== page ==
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“We have had gender inequality for some time. It wasn’t always talked about ….  In the past year, it bubbled up and it’s no longer acceptable to women and some men. Change is needed and hopefully we can make a balanced Hollywood for the next generation,” she said, as reported by The Hollywood Reporter.

She said the “conscious change” has to happen with everyone at the company engaged in the process.

“I don’t want to be the only [woman] in the room. Our rooms should be 50/50. If any of you — men or women — can lift [women] up, we’ll all be better for it…When you wonderful men say ‘balance is necessary’…you open that door and the product is going to be better [with varied perspectives],” she said, showing a clear understanding of the impact of the female gaze on screen.

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Marvel’s first female superhero lead will be Evangeline Lilly’s Wasp in the forthcoming 2018 film ‘Ant-Man and the Wasp’, and their first solo female superhero film ‘Captain Marvel’ starring Brie Larson is slated for a March 2019 release. The latter will be written by Nicole Perlman and Meg LeFauve, and the studio is actively seeking a female director for this film, according to Comic Book Resources.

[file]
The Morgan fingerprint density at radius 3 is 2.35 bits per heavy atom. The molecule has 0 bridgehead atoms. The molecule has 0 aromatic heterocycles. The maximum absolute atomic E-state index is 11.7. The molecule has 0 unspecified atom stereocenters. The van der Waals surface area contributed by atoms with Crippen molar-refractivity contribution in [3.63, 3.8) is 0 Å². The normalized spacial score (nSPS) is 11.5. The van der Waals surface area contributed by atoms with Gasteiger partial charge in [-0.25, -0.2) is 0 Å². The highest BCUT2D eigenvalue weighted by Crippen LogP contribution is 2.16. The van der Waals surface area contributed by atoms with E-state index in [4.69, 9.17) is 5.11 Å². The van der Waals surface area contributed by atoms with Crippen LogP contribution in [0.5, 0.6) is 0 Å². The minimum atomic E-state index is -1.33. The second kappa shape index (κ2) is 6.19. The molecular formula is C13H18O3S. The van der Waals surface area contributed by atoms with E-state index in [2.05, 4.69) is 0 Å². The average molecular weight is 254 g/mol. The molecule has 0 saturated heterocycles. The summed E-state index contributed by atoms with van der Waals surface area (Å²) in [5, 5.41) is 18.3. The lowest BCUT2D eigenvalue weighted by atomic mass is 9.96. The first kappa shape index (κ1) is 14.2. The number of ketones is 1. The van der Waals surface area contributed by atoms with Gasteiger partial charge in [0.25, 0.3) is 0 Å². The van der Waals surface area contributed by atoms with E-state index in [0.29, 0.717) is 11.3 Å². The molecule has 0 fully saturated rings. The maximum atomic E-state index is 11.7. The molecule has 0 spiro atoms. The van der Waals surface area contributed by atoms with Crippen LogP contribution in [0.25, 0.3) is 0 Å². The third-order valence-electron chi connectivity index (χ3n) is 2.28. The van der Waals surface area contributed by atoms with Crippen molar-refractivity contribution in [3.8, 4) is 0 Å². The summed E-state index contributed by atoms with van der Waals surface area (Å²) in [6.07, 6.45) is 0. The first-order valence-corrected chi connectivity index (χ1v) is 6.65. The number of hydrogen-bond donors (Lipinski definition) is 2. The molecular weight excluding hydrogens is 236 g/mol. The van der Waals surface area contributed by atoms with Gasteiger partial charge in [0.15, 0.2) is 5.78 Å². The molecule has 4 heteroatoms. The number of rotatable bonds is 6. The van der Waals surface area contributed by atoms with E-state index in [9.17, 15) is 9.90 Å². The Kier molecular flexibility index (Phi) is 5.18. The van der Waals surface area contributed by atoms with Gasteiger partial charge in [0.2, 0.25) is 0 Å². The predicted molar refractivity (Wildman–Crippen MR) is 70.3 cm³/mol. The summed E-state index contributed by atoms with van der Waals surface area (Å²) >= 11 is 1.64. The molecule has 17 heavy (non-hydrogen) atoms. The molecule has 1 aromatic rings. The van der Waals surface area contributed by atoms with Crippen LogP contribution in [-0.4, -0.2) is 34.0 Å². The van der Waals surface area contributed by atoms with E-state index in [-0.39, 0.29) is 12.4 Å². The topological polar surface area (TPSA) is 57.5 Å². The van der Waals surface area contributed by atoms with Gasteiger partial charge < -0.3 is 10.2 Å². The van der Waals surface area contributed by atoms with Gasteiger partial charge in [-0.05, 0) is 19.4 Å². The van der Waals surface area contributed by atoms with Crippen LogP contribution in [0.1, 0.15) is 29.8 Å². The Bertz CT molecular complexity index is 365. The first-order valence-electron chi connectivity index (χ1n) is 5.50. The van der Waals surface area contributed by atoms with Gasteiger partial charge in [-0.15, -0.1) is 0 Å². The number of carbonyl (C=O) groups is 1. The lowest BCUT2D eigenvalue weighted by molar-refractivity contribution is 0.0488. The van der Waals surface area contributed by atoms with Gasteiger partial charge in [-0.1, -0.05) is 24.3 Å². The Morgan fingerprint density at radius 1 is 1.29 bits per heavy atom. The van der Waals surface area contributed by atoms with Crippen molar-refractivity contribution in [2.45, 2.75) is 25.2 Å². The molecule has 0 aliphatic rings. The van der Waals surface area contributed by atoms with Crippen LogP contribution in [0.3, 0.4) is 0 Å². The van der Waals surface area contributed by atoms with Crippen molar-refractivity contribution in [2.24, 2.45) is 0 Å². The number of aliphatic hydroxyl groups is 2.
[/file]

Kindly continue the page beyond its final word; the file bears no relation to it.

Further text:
Outside of the narrative space, a 6-part docu-series recently shown on Hallmark’s Feeln digital subscription platform called ‘Wonder Women’, profiling the lives of women changing the world in 6 different countries, was also directed entirely by women. It may not be as high profile as Ava DuVernay’s ‘Queen Sugar’ or Netflix’s ‘jessica Jones’, but it is significant to see this change taking place in different genres.

For change to happen in a system that has operated successfully a certain way for decades, it takes people raising awareness of a problem, and people in positions of power using their status to change the status quo. We certainly hope ‘Jessica Jones’ will not be the last show to feature an all-female directing roster, but more importantly, we are hopeful that announcements like this will encourage networks and studios to recognize the need for more gender equality and diversity behind the camera.